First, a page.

Introduction: Craniovertebral junction (CVJ) injuries are common in the setting of trauma. CVJ injuries complicated by transverse atlantal ligament (TAL) disruption often require surgical stabilization. Measurements such as the Atlantodental Interval (ADI) as well as the Rule of Spence have been described to help clinicians identify TAL disruption. This study sought to evaluate the reliability of these measurements in the clinical setting using CT.
Methods: A retrospective review of patients who presented to the BNI from 2004-2011 with CVJ injuries was performed. Patients’ records were evaluated for demographics, mechanism and location of CVJ injury, classification of injury, treatment, and Japanese Orthopedic Association Score at time of injury and at follow-up. The evaluation of transverse atlantal ligament (TAL) integrity was performed with MRI. Multiple measurements were made in attempts to identify TAL disruption on CT scan.
Results: Of 125 patients identified, 40 (32%) suffered atlas fractures, 59 (47.2%) odontoid fractures, 32 (25.6%) axis fractures, and 4 (3.2%) condyle fractures. TAL disruption on MRI was documented in 11 cases (8.8%). The average ADI for TAL injury was 1.81 mm (range 0.9-3.9 mm). 9 patients (81%) with TAL injury had an ADI<3mm. 10 patients (91%) with TAL injury did not demonstrate total overhang of the C1 lateral masses on C2 to be greater than 7mm. Neither Atlantodental Interval, Average Lateral mass diameter of C1 measured in the coronal plane (ALD1), Average Lateral mass diameter of C2 measured in the coronal plane (ALD2), ALD1-ALD2, nor ALD1/ALD2 correlated with TAL integrity.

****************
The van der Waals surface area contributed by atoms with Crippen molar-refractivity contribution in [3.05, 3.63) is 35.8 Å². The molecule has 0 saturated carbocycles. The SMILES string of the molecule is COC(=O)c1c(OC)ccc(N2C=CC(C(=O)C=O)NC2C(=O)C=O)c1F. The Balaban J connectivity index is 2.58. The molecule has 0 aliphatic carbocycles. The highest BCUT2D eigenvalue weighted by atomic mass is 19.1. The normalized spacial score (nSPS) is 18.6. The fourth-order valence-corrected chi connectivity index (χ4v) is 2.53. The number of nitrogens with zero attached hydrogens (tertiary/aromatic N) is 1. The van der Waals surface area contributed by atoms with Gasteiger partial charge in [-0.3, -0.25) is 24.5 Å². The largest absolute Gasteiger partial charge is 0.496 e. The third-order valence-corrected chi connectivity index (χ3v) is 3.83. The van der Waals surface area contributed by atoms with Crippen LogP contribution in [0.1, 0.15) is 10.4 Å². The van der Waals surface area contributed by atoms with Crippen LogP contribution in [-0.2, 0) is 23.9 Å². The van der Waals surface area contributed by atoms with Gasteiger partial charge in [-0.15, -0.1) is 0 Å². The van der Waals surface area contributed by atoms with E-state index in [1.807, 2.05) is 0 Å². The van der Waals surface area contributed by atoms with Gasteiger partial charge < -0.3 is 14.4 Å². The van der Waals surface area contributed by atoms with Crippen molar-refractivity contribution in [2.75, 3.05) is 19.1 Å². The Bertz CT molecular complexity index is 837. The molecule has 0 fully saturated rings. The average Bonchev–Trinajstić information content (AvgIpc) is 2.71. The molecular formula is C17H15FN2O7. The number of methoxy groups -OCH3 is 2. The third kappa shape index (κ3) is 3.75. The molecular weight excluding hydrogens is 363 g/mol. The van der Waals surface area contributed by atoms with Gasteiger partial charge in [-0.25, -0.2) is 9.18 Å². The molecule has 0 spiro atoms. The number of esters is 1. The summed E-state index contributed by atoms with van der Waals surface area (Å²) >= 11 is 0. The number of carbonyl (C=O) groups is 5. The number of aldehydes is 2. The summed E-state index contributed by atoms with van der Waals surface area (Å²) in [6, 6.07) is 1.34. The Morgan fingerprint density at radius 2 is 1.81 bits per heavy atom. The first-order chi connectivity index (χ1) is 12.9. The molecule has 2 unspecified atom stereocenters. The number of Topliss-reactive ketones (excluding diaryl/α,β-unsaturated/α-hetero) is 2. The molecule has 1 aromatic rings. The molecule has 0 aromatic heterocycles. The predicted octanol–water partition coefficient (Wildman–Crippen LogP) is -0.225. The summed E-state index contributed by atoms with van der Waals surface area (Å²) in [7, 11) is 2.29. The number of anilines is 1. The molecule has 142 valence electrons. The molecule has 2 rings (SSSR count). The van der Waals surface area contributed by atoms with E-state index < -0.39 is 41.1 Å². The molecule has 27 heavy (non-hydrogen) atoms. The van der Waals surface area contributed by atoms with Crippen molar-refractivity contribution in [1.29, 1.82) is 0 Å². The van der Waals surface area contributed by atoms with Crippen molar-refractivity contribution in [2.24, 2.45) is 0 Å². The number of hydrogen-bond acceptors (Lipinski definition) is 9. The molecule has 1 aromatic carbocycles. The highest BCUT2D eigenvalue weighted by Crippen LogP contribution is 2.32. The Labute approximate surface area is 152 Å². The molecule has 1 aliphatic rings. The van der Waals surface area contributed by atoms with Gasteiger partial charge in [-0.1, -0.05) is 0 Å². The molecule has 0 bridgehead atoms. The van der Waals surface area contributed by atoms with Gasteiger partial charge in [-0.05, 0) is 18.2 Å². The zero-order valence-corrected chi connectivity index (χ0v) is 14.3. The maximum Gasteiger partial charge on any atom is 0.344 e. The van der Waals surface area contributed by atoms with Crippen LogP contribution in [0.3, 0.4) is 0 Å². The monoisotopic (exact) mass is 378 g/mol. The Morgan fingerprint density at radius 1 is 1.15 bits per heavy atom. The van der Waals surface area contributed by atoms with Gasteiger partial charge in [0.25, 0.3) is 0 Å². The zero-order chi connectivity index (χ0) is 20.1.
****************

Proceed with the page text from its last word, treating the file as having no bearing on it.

Conclusions: Patients with CVJ injuries and TAL rupture can have relatively good recovery with the proper treatment. Unfortunately, at this point there is no sensitive measurement method on CT, including the ADI interval or the Rule of Spence, that can reliably indicate transverse atlantal ligament integrity.
Patient Care: This research serves to inform clinicians not to rely on described CT intervals to diagnose transverse ligament injury and attempt to develop new ways of identifying transverse atlantal ligament injury on CT.
Learning Objectives: To evaluate current CT measurements for transverse ligament integrity in the clinical setting
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